I’ve got over 7,300 square feet of grass outside my house. Who knew? Not me, that’s for sure!
Yesterday, I picked up a bag of Concern Weed Prevention Plus from Worm’s Way in Olivette, MO. I did that because, almost a year ago, our lawn care company stopped showing up to care for our lawn. (Conveniently, they also stopped sending bills.) In between the vanishing gardener’s last visit and yesterday’s purchase, the lawn did it’s natural lawn-ish thing and I mowed as usual. We had a few more weeds by autumn but the sky did not fall and the world did not end.
Some time in late fall, I listened to a podcast on natural lawn care, featuring Paul Tukey, author of The Organic Lawn Care Manual. I liked what I heard. Tukey’s ideas jibe nicely with my ideas of how the world ought to run; little things like a lawn ought to be able to pretty much take care of itself, without the regular addition of lots of synthetic chemicals. As far as I know, darned close to 100% of the grasslands in the world got that way without man’s help. When I drive through Yellowstone and enjoy the pastures, I am quite sure that no one spread weed ‘n’ feed on them.
Tukey’s point is that you can have a gorgeous lawn by nurturing the natural eco-system in the soil. If you do that, you don’t need all of the synthetic fertilizers and pesticides because nature is really good at taking care of itself pretty much all the time. Our lawns require all the artificial chemicals because the artificial pesticides have killed off not just the pests but pretty much all of the insects and bacteria and fungi which used to live in the soil. Grass is just one part of a complex environment; it can’t live in bare dirt alone. So the choices are either artificially support the grass or rebuild the eco-system of which grass is just one component. Tukey went on to explain that, in the long run, natural lawn care is actually less expensive because the lawn needs fewer dollars of stuff dumped onto it, less watering, and less mowing. In that context, natural lawn care made a bushel of sense to me.
I borrowed a copy of The Organic Lawn Care Manual from the library and read it. Then I bought my own copy to keep. I read bunches of stuff from the University of Missouri Extension web site on natural lawn care. I learned about the benefits of soil samples and compost tea and corn gluten and clover and a dozen other goodies. I was all psyched up and ready to work magic on my lawn. There was just one problem: it was December. So I waited. My favorite pass-time. Not.
The weather finally did start to warm up, as it is wont to do, and that brought me to Worm’s Way, our local organic gardening store (and source of great beer making supplies, too). I stopped in yesterday, largely for information, and was tickled to see piles of both organic pre-emergent herbicide and organic lawn fertilizer. The clerk helpfully told me that the herbicide would treat 1,700 square feet and the fertilizer would treat 2,500 square feet. I’ve got a small-ish lawn so I bought a bag of each. I guessed that would do it for me.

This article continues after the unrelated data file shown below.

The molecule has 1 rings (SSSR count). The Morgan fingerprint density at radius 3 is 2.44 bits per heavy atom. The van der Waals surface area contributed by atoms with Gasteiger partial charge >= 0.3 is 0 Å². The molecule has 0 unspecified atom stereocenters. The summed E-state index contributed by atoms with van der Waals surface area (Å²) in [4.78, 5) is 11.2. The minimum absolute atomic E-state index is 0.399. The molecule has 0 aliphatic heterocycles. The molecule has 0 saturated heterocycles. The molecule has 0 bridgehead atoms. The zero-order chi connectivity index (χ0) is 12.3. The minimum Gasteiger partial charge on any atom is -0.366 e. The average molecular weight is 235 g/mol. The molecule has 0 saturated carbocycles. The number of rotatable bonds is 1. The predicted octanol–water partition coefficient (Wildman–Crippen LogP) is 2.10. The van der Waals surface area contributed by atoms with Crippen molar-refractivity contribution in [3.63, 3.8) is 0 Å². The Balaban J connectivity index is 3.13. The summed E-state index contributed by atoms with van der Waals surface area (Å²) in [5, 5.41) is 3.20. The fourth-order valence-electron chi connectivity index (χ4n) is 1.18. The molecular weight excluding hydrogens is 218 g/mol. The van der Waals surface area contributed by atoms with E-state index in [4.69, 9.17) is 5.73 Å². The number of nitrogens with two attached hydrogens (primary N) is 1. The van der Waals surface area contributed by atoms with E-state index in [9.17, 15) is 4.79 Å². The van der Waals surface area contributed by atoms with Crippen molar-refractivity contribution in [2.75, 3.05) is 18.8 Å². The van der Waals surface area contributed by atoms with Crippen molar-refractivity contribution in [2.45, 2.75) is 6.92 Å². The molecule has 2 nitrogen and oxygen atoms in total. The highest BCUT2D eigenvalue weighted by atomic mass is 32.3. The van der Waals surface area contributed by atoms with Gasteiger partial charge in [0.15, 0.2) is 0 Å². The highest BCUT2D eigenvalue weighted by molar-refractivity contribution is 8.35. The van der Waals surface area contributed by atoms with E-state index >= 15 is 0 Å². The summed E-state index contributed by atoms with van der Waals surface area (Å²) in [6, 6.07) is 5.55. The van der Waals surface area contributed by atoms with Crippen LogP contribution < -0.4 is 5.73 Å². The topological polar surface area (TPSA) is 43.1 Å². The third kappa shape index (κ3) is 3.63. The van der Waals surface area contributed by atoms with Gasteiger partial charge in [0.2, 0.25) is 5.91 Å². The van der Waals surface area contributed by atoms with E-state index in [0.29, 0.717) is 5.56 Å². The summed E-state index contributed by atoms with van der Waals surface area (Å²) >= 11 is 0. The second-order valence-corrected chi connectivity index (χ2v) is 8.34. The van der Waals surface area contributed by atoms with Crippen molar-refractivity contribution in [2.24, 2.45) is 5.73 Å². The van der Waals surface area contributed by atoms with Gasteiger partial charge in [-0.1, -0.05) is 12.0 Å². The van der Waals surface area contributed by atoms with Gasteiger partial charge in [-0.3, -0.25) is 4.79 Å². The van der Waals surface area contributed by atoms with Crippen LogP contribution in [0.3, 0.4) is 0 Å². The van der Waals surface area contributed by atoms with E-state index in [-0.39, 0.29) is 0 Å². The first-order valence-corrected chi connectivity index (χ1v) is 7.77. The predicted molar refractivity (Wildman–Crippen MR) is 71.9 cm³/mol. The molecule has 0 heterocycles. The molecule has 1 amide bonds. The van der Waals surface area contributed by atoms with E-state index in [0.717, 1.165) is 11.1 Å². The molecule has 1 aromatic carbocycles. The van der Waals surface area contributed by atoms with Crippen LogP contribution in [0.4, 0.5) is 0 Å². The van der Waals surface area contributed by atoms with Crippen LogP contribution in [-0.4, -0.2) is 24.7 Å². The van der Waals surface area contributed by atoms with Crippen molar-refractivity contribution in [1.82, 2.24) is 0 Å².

Before I dumped the bag of herbicide in the drop spreader which has been mouldering on a top shelf of the garage for years, I did a little more reading. Just how was I supposed to know how to set the spreader and how much stuff I would need? The answer, doh!, was to start by measuring the yard, then set the spreader for a lighter setting than the herbicide’s instructions called for, and keep criss-crossing the yard until the appropriate amount of stuff had been distributed. That seemed much easier than trying to get the spreader set exactly right so that I would exactly run out of stuff exactly as I finished walking the yard exactly one time.
Candy and I measured our lot: 120′ x 100′ = 12,000 square feet. Whoa. That was a much bigger number than I expected.
Then we subtracted the spaces which are not grass:
- Driveway: 1,000 sq. ft.
- Garage & porch: 861 sq. ft.
- House: 2,275 sq. ft.
When all was said and done, I learned that we have 7,384 sq. ft. of lawn. Believe it or not, in all the years that I have lived in homes surrounded by lawns, in all the years that I have owned lawns, this is the first time that I have known how much lawn I have to care for.
We went back to Worm’s Way. Between yesterday and today, all but three of the bags of Weed Prevention Plus had evaporated. Fortunately, I needed exactly three more bags so I bought them, hauled them home, and spread the contents on the lawn.
This post is long enough so I’ll stop for today. Look for more installments on natural lawn care as the adventure continues.